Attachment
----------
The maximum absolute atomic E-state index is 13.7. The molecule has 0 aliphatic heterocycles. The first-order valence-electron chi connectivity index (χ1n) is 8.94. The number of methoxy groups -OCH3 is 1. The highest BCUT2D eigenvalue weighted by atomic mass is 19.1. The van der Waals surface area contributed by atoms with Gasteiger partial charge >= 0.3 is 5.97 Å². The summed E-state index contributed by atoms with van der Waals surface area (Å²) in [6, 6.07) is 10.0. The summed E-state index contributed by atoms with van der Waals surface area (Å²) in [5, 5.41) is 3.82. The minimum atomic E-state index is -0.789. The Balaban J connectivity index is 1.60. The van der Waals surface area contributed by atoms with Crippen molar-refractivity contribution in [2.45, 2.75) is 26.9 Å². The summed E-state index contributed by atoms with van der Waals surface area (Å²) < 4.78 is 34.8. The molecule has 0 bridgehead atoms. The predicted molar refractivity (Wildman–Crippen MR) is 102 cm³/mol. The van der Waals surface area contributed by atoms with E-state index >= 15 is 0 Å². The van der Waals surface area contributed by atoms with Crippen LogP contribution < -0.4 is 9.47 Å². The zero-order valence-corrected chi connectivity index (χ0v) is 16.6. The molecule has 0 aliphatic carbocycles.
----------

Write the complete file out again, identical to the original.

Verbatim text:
The maximum absolute atomic E-state index is 13.7. The molecule has 0 aliphatic heterocycles. The first-order valence-electron chi connectivity index (χ1n) is 8.94. The number of methoxy groups -OCH3 is 1. The highest BCUT2D eigenvalue weighted by atomic mass is 19.1. The van der Waals surface area contributed by atoms with Gasteiger partial charge >= 0.3 is 5.97 Å². The summed E-state index contributed by atoms with van der Waals surface area (Å²) in [6, 6.07) is 10.0. The summed E-state index contributed by atoms with van der Waals surface area (Å²) in [5, 5.41) is 3.82. The minimum atomic E-state index is -0.789. The Balaban J connectivity index is 1.60. The van der Waals surface area contributed by atoms with Crippen molar-refractivity contribution in [2.45, 2.75) is 26.9 Å². The summed E-state index contributed by atoms with van der Waals surface area (Å²) < 4.78 is 34.8. The molecule has 0 bridgehead atoms. The predicted molar refractivity (Wildman–Crippen MR) is 102 cm³/mol. The van der Waals surface area contributed by atoms with E-state index >= 15 is 0 Å². The van der Waals surface area contributed by atoms with Crippen LogP contribution < -0.4 is 9.47 Å². The zero-order valence-corrected chi connectivity index (χ0v) is 16.6. The molecule has 0 aliphatic carbocycles.